Most of the individuals who participated in the clean-up I had only met in person that day as most of our contact had been over the phone, via emails or on social media. Nevertheless, our collective goodwill brought us together for a worthwhile purpose. At the start of this year, I created a Facebook group to raise awareness on environmental issues that I cared about and to inspire people to make simple changes in their lives to reduce the negative impact of plastics, in particular, on our environment.
The Facebook group is called Lady De Vere and Friends. Lady De Vere is my chosen eco-warrior name, De Vere being my paternal grandmother’s middle name, and I have chosen it to represent all things green and natural. Although I had never organized anything of this nature before, I am very pleased with the outcome and responsiveness and enthusiasm of all parties involved.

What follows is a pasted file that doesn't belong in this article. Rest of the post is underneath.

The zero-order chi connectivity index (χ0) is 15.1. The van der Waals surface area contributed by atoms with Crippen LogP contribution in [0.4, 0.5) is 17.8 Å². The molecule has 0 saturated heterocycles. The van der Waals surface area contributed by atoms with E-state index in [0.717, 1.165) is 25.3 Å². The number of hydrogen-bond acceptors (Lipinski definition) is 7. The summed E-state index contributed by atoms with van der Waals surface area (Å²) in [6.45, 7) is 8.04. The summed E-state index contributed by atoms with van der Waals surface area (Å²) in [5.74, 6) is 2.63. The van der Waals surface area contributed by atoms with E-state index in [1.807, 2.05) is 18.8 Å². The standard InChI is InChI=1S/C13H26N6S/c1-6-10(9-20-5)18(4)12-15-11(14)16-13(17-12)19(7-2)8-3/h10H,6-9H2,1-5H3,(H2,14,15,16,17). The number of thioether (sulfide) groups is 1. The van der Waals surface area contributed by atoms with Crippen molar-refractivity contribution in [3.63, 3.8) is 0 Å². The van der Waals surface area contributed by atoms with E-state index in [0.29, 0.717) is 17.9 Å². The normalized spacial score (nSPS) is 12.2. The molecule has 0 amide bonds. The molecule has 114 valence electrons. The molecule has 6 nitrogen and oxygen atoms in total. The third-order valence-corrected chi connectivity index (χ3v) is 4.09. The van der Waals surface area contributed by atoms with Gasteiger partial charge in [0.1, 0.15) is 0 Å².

I am deeply grateful to the sponsors and partners of this event for taking a leap of faith on a novice organizer and supporting this effort towards a cleaner, greener St Lucia: Sports St. Lucia Inc., Gaston and Sons, Tropical Shipping Ltd, St. Lucia National Trust, St. Lucia Solid Waste Management Authority and FLOW.
There is so much work to be done with respect to the impact of plastic over-consumption and poor disposal, but activities like the Earth Day clean-up show that so much can be achieved through the power of community.